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Discussion Starter #1
Hello all,

My tank has been cycling for about 4 weeks now. Up until 5/4/13 it was only on the ammonia phase. I did a 50% water change on the 4th because of really high ammonia levels, and waited 2 hours and tested the water again. The ammonia had dropped to 3.0 and nitrites finally appeared at 0.25ppm. Needless to say I was happy to finally see nitrites. On the 5th I tested the water again prior to a water change to find ammonia at 6.0 and 0ppm nitrites. Can anyone help with this problem? I'm new to the whole water chemistry thing and have a basic understanding of the cycling process just not the best trouble shooter.
 

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Discussion Starter #3
Freshwater, African cichlids.
 

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It can take 6-8 weeks to cycle a new tank...sometimes even longer, especially w/o a bacteria seed.

Be patient, stay on top of water changes to keep the ammonia on the low side as ammonia is toxic not only to fish, but in excess even to the bacteria/archae that convert (oxidize) it to nitrites and nitrites to nitrates.


Hello all,

My tank has been cycling for about 4 weeks now. Up until 5/4/13 it was only on the ammonia phase. I did a 50% water change on the 4th because of really high ammonia levels, and waited 2 hours and tested the water again. The ammonia had dropped to 3.0 and nitrites finally appeared at 0.25ppm. Needless to say I was happy to finally see nitrites. On the 5th I tested the water again prior to a water change to find ammonia at 6.0 and 0ppm nitrites. Can anyone help with this problem? I'm new to the whole water chemistry thing and have a basic understanding of the cycling process just not the best trouble shooter.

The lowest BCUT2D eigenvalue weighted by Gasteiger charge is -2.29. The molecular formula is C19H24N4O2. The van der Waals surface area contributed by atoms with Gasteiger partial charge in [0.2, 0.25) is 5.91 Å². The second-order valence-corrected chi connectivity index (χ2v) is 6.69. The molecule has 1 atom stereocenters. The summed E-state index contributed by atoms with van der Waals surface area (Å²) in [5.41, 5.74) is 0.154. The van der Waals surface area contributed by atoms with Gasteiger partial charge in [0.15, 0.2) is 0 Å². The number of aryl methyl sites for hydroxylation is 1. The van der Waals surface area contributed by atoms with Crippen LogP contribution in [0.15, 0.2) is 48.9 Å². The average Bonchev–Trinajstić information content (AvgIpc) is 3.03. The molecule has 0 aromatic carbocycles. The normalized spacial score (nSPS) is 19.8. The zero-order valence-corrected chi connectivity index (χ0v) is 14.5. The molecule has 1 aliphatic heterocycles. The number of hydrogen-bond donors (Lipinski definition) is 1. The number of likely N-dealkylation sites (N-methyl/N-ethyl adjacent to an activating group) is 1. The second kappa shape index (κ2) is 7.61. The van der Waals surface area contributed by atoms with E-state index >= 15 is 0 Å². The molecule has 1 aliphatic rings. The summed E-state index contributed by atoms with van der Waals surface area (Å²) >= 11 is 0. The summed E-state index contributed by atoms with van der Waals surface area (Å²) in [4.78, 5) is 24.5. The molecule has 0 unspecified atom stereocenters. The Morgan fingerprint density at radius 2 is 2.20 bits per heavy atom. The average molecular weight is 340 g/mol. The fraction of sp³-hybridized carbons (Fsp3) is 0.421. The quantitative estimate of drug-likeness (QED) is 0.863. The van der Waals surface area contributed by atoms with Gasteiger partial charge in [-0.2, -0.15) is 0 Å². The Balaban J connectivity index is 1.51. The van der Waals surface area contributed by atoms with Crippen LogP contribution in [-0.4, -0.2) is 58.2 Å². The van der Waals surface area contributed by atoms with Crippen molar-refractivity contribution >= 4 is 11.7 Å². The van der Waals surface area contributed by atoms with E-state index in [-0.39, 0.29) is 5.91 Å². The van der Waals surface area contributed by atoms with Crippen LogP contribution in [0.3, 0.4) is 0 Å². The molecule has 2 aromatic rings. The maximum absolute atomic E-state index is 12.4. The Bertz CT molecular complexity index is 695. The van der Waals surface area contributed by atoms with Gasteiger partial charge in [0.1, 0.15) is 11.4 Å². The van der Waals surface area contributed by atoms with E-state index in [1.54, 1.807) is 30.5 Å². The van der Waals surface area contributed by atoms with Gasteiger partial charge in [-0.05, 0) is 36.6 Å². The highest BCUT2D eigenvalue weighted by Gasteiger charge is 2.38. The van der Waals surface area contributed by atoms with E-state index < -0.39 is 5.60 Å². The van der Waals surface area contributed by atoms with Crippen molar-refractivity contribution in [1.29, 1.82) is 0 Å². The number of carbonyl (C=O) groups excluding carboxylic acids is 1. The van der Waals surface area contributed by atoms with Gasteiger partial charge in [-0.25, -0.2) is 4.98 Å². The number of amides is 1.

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Discussion Starter #5
I was wondering why nitrites appeared and then disappeared? Just wanted to make sure I didn't do anything to make it happen.
 

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Hard to say...coulda been a testing error. What are your nitrates?.... and if you have nitrates, have you tested your source (tap) water?

There is most often an ammonia spike...and later a nitrite spike as it takes awhile to develop the appropriate colonies. As I mentioned, we just need to be patient and do the water changes to control the levels and keep them down.

Nowadays, if you don't have media from a healthy, established tank, it makes good sense to use one of the bottled supplements to help speed things along.

I was wondering why nitrites appeared and then disappeared? Just wanted to make sure I didn't do anything to make it happen.
 

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so it happened again. I check my water and 0.25 ppm nitrites were present. I did a 25% water change, waited 2 hours, and checked it again to find the ammonia levels went down as well as the nitrites. Now they are non existent (0ppm). Next time I get nitrite Levels should I just not change the water for awhile??
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so it happened again. I check my water and 0.25 ppm nitrites were present. I did a 25% water change, waited 2 hours, and checked it again to find the ammonia levels went down as well as the nitrites. Now they are non existent (0ppm). Next time I get nitrite Levels should I just not change the water for awhile??